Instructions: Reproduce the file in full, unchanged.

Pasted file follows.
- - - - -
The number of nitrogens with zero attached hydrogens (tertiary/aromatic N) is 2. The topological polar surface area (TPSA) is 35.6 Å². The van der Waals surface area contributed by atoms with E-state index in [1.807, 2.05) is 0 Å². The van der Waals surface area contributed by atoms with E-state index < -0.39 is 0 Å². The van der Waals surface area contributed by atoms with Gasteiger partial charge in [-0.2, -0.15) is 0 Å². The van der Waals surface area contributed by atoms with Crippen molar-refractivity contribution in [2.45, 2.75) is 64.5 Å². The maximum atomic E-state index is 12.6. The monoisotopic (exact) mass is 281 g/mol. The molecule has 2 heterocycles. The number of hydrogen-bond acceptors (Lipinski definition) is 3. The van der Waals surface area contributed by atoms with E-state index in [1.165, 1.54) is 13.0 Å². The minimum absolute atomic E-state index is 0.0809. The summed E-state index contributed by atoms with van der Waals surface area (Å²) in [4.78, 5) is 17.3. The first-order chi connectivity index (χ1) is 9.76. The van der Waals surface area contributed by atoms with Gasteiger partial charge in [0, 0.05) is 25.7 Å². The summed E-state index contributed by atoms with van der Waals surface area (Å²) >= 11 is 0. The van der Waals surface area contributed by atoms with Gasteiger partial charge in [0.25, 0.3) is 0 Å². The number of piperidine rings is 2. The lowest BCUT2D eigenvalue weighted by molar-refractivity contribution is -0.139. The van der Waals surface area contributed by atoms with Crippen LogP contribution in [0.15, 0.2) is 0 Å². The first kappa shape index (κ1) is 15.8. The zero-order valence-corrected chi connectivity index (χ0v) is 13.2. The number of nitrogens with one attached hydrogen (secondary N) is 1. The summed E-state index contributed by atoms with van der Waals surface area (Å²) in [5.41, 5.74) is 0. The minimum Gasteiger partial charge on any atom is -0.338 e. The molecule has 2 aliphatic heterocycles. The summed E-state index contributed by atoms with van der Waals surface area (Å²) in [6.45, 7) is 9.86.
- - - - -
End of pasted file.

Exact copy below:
The number of nitrogens with zero attached hydrogens (tertiary/aromatic N) is 2. The topological polar surface area (TPSA) is 35.6 Å². The van der Waals surface area contributed by atoms with E-state index in [1.807, 2.05) is 0 Å². The van der Waals surface area contributed by atoms with E-state index < -0.39 is 0 Å². The van der Waals surface area contributed by atoms with Gasteiger partial charge in [-0.2, -0.15) is 0 Å². The van der Waals surface area contributed by atoms with Crippen molar-refractivity contribution in [2.45, 2.75) is 64.5 Å². The maximum atomic E-state index is 12.6. The monoisotopic (exact) mass is 281 g/mol. The molecule has 2 heterocycles. The number of hydrogen-bond acceptors (Lipinski definition) is 3. The van der Waals surface area contributed by atoms with E-state index in [1.165, 1.54) is 13.0 Å². The minimum absolute atomic E-state index is 0.0809. The summed E-state index contributed by atoms with van der Waals surface area (Å²) in [4.78, 5) is 17.3. The first-order chi connectivity index (χ1) is 9.76. The van der Waals surface area contributed by atoms with Gasteiger partial charge in [0, 0.05) is 25.7 Å². The summed E-state index contributed by atoms with van der Waals surface area (Å²) >= 11 is 0. The van der Waals surface area contributed by atoms with Gasteiger partial charge in [0.25, 0.3) is 0 Å². The number of piperidine rings is 2. The lowest BCUT2D eigenvalue weighted by molar-refractivity contribution is -0.139. The van der Waals surface area contributed by atoms with Crippen LogP contribution in [0.15, 0.2) is 0 Å². The first kappa shape index (κ1) is 15.8. The zero-order valence-corrected chi connectivity index (χ0v) is 13.2. The number of nitrogens with one attached hydrogen (secondary N) is 1. The summed E-state index contributed by atoms with van der Waals surface area (Å²) in [5.41, 5.74) is 0. The minimum Gasteiger partial charge on any atom is -0.338 e. The molecule has 2 aliphatic heterocycles. The summed E-state index contributed by atoms with van der Waals surface area (Å²) in [6.45, 7) is 9.86.